Retired Federal Judge, Law Enforcement, and Leading Drug Reform Organization Ask Court to Reconsider Silk Road’s Ross Ulbricht’s Harsh Prison Sentence

Press Release March 15, 2016
Media Contact

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<p>Tony Newman 646-335-5384<br />
Tamar Todd 510-679-2314</p>

NEW YORK— The Drug Policy Alliance filed an amicus brief today urging the Second Circuit Court of Appeals to reduce the harsh life without parole sentence imposed on Ross Ulbricht, who was convicted of operating the Silk Road website.

“We have learned from 40 plus years of the failed war on drugs that incarceration does not prevent drug use or sales,” said Nancy Gertner, Retired Federal Judge and Senior Lecturer at Harvard Law “Even if it did, there is absolutely no evidence that a life sentence, including life without parole, is any more effective at deterring crime than a shorter sentence would be.”

The brief was filed on behalf of the Drug Policy Alliance, Law Enforcement Against Prohibition, JustLeadershipUSA, and Judge Gertner (Ret.). It highlights the growing bipartisan consensus that life sentences do not make sense for drug convictions; that such sentences are disproportionate to what most people receive for drug trafficking offenses; and, given the failure of the war on drugs, harsh sentences do nothing to deter others from committing similar crimes or to reduce drug sales or use. The brief also argues that the trial court improperly relied on a false understanding of the causes of overdose to justify Mr. Ulbricht’s harsh sentence.

On February 4, 2015, Ross Ulbricht was convicted of operating the Silk Road website, on which individuals bought and sold drugs, and was sentenced to life in prison without the possibility of parole. Mr. Ulbricht was only 26 years old when Silk Road began and had never been in trouble with the law before his arrest in this case. Yet, amici argue, “He received – short of a sentence of death – the harshest punishment our legal system allows.”

“Life without parole sentences are typically reserved for individuals who have committed extremely violent crimes,” said Neill Franklin, Executive Director of Law Enforcement Against Prohibition. “In this context, Mr. Ulbricht’s sentence is so rare and severe that it amounts to cruel and unusual punishment.”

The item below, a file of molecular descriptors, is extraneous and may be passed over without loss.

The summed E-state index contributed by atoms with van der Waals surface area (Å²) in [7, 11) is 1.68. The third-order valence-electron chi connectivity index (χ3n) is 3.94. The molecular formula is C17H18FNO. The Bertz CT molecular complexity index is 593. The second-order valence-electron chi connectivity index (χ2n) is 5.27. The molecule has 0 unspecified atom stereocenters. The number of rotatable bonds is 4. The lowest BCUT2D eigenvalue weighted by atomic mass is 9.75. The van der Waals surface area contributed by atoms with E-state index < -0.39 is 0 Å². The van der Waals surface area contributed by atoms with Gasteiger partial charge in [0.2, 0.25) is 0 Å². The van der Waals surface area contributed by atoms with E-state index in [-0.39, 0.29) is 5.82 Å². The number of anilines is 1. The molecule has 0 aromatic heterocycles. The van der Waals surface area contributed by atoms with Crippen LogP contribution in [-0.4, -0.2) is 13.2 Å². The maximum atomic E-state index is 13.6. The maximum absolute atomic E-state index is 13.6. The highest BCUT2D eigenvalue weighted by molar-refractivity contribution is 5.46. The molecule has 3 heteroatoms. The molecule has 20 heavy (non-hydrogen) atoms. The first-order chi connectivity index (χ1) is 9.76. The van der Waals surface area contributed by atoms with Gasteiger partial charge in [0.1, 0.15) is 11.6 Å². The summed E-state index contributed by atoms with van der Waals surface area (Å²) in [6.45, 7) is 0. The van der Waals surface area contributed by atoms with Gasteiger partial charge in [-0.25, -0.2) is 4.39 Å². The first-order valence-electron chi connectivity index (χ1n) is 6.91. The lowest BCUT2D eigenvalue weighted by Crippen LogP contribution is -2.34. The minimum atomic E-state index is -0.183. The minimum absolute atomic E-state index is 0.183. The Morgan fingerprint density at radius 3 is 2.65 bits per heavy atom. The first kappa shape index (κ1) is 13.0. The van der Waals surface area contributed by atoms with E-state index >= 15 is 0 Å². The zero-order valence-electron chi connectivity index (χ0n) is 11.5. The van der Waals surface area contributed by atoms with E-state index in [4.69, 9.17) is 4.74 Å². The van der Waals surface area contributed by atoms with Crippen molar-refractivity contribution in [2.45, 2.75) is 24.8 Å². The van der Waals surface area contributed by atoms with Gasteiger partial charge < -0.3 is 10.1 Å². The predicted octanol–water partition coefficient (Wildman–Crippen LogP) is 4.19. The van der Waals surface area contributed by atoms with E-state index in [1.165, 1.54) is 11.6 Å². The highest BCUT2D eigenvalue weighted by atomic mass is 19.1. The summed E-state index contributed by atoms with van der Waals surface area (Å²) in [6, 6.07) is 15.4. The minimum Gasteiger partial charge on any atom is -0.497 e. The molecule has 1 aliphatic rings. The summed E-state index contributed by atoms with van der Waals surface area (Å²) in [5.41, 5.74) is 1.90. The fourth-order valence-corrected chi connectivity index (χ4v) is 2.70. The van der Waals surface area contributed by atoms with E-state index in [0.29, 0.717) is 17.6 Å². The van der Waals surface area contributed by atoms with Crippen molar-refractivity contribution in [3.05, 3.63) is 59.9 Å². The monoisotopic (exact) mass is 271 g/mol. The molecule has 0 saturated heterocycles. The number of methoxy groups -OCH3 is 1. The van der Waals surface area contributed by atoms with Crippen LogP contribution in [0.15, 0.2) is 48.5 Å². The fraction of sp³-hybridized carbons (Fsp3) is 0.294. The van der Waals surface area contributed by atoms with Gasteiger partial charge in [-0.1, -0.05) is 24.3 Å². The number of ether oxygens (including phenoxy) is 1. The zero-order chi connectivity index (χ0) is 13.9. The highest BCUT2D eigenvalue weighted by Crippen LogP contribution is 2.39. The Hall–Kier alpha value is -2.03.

“Mr. Ulbricht’s draconian sentence flies in the face of evolving standards of decency,” said Jolene Forman, Staff Attorney at the Office of Legal Affairs for the Drug Policy Alliance and lead author of the brief. “Nationally, lawmakers are working across the political aisle to reduce harsh sentences for drug offenses. And, many of our allies in Europe consider life without parole sentences inhumane.”

Amici argue, “After decades of harsh federal sentencing guidelines for drug offenses that have not resulted in positive public policy impacts – such as reduced drug use or drug related activity – and high costs borne by society and individuals, lawmakers are moving to reform harsh sentences for federal drug convictions like Mr. Ulbricht’s.”

In addition to being out of step with public opinion, amici argue that Mr. Ulbricht’s sentence is excessive for a drug conviction. Nationally, sentences for drug trafficking are approximately 5 to 6.3 years. Mr. Ulbricht’s sentence is grossly disproportionate to the sentences others convicted of drug trafficking crimes normally receive across the country.

Amici argue, “Mr. Ulbricht’s life sentence has not deterred activity similar to that for which he was convicted. Because draconian sentences do not – and his sentence in particular will not – deter others from committing similar crimes.”

Since Mr. Ulbricht’s arrest it has been estimated that hundreds of Silk Road copycat websites have been created on the darknet to facilitate illicit drug sales.

Amici also argue that the Court improperly relied on a false understanding of the causes of fatal overdoses as part of its rationale for sentencing Mr. Ulbricht to life without parole.

“It is impossible to demonstrate that the overdose deaths were connected to or primarily caused by drugs purchased on Silk Road,” argue Amici. “[F]atal overdoses are primarily the result of a multitude of complex medical and public policy failings, and not drug use alone or the provision of a drug alone.”

For all of the reasons stated above, amici ask the Second Circuit to vacate Mr. Ulbricht’s sentence and remand him before a different judge for resentencing.

A young woman holds a sign that says "End the Drug War."

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